Every month I will be giving details of how Force have approached a customer’s obsolescence problem and how we have endeavored to solve it. I will also be sharing any new products or services Force are offering and explaining how these fit into our toolkit for DMSMS support.

Ben Savage
Applications Manager

UVEPROM. This is the first of many product blogs, in which I will be talking through the development process from initial requirement to finished solution. In this post I will be discussing the manufactured solution to replace the 256K (32Kx8) UVEPROM the customer requested.

The initial request was for an LD87C257 device with an operating temperature of -40°C to +85°C and additional Dynamic burn in for 168 Hours ±8 at 125°C. Our initial investigations showed the original product utilised CHMOS which was the Intel CMOS process developed from their HMOS process (with the H standing for high-density). It also incorporated an addresses latch on the address pins to minimise chip count in multiplexed bus systems. This allowed circuit designers the option to eliminate an external address latch by tying address and data pins of the 87C257 directly to the processor’s multiplexed address/data pins.

FTs approach has always been to offer the customer the most cost effective solution. Unfortunately the desire for the address latch prevented them from using our off the shelf 256K UVEPROM (The FT27C256R) as it does not have this functionality.

It was confirmed through our qualified supply chain, that less than 50 pcs were globally available in any package and no stock of the original device in die form existed. This pushed us to examine potential alternatives and device redesign. An alternative obsolete device was found manufactured by National semiconductor which had the same address latch feature as the requested Intel device.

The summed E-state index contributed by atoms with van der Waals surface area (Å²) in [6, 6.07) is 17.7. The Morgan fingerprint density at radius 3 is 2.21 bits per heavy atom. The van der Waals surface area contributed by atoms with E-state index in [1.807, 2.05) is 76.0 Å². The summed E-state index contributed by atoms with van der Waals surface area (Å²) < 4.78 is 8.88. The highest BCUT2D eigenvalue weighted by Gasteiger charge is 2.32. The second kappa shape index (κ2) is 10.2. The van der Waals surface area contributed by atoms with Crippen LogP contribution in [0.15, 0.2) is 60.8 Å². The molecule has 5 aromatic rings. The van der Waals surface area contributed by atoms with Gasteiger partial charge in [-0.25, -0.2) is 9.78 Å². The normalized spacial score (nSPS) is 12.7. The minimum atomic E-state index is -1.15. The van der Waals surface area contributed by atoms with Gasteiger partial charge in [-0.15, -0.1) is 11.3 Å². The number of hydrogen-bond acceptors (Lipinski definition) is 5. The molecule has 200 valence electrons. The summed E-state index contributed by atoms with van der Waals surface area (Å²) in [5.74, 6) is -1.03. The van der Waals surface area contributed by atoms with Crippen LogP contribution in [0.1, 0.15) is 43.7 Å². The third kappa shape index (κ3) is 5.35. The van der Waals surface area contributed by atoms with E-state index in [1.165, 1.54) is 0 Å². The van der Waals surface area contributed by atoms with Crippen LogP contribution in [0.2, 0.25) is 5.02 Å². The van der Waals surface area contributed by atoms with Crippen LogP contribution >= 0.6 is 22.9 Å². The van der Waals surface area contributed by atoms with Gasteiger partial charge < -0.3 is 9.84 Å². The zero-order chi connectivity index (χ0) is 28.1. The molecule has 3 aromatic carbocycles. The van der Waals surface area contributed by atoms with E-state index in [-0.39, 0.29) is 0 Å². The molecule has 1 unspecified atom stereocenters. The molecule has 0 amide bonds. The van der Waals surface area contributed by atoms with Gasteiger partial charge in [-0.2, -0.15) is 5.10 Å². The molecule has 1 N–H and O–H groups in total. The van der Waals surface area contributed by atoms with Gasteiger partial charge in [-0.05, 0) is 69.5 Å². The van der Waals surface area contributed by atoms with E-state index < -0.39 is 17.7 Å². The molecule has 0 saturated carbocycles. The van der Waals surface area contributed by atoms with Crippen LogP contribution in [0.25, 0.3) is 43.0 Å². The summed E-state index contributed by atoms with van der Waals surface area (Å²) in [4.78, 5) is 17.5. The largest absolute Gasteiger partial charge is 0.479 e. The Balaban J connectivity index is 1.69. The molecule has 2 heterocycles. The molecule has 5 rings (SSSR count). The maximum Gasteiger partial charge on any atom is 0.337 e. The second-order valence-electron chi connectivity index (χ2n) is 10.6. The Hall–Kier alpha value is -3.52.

Whilst the National Semi device was also obsolete, enough stock was available to fully support both the short and long term customer  requirements. The package available was the one-time programmable variant (a PLCC Package). After further discussions with the customer we provided a quotation to remove the die from the available PLCC package (via our die reclamation service which you can read more about here), assemble it into a windowed CERDIP and test as per our SCD (source control drawing) which was built around customer requirements.

The National NMC87C257 Die

After receiving the PO we begun extraction of the die from the PLCC Package  and made a die pad layout in parallel from the existing bonds. A bond pad layout was drawn up and the lead frame was secured to the base of the package ready for die attach. The die was secured using JM7000 die attach material and once the bonding was complete the lid was fixed in place and sealed. Force maintain a working stock level of the original windowed CERDIP packages and lead frames, the windowed lids in particular are very difficult to source in today’s market due to the obsolete nature of UVEPROMs.

The finished the device was then programmed and subsequently UV erased to ensure the solution had been a success. Further functional testing was performed to ensure the device functioned to specification parameters and they met the tACC value required by the customer. Devices comfortably passed a Dynamic burn in for 168 Hours ±8 at 125°C and the final functional verification test over -40°C to +85°C temperature range.

Some finished product ready for shipment